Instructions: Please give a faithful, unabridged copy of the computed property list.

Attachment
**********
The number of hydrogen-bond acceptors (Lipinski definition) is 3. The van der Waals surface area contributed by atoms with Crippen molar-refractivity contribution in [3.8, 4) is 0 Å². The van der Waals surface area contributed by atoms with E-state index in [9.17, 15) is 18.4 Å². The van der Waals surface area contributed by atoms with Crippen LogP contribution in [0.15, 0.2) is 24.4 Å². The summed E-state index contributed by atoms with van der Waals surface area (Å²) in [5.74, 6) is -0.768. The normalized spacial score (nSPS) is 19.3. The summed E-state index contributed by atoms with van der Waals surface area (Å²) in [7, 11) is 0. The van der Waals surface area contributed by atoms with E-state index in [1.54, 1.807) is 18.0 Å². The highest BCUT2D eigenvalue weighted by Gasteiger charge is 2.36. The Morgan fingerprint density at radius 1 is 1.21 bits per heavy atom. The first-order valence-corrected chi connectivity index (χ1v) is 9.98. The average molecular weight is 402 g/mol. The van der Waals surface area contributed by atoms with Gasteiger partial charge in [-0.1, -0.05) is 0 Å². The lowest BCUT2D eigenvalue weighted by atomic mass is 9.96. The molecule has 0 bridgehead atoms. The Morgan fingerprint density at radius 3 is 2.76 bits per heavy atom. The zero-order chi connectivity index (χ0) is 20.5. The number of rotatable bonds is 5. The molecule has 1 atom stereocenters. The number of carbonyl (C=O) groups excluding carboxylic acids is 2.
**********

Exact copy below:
The number of hydrogen-bond acceptors (Lipinski definition) is 3. The van der Waals surface area contributed by atoms with Crippen molar-refractivity contribution in [3.8, 4) is 0 Å². The van der Waals surface area contributed by atoms with E-state index in [9.17, 15) is 18.4 Å². The van der Waals surface area contributed by atoms with Crippen LogP contribution in [0.15, 0.2) is 24.4 Å². The summed E-state index contributed by atoms with van der Waals surface area (Å²) in [5.74, 6) is -0.768. The normalized spacial score (nSPS) is 19.3. The summed E-state index contributed by atoms with van der Waals surface area (Å²) in [7, 11) is 0. The van der Waals surface area contributed by atoms with E-state index in [1.54, 1.807) is 18.0 Å². The highest BCUT2D eigenvalue weighted by Gasteiger charge is 2.36. The Morgan fingerprint density at radius 1 is 1.21 bits per heavy atom. The first-order valence-corrected chi connectivity index (χ1v) is 9.98. The average molecular weight is 402 g/mol. The van der Waals surface area contributed by atoms with Gasteiger partial charge in [-0.1, -0.05) is 0 Å². The lowest BCUT2D eigenvalue weighted by atomic mass is 9.96. The molecule has 0 bridgehead atoms. The Morgan fingerprint density at radius 3 is 2.76 bits per heavy atom. The zero-order chi connectivity index (χ0) is 20.5. The number of rotatable bonds is 5. The molecule has 1 atom stereocenters. The number of carbonyl (C=O) groups excluding carboxylic acids is 2.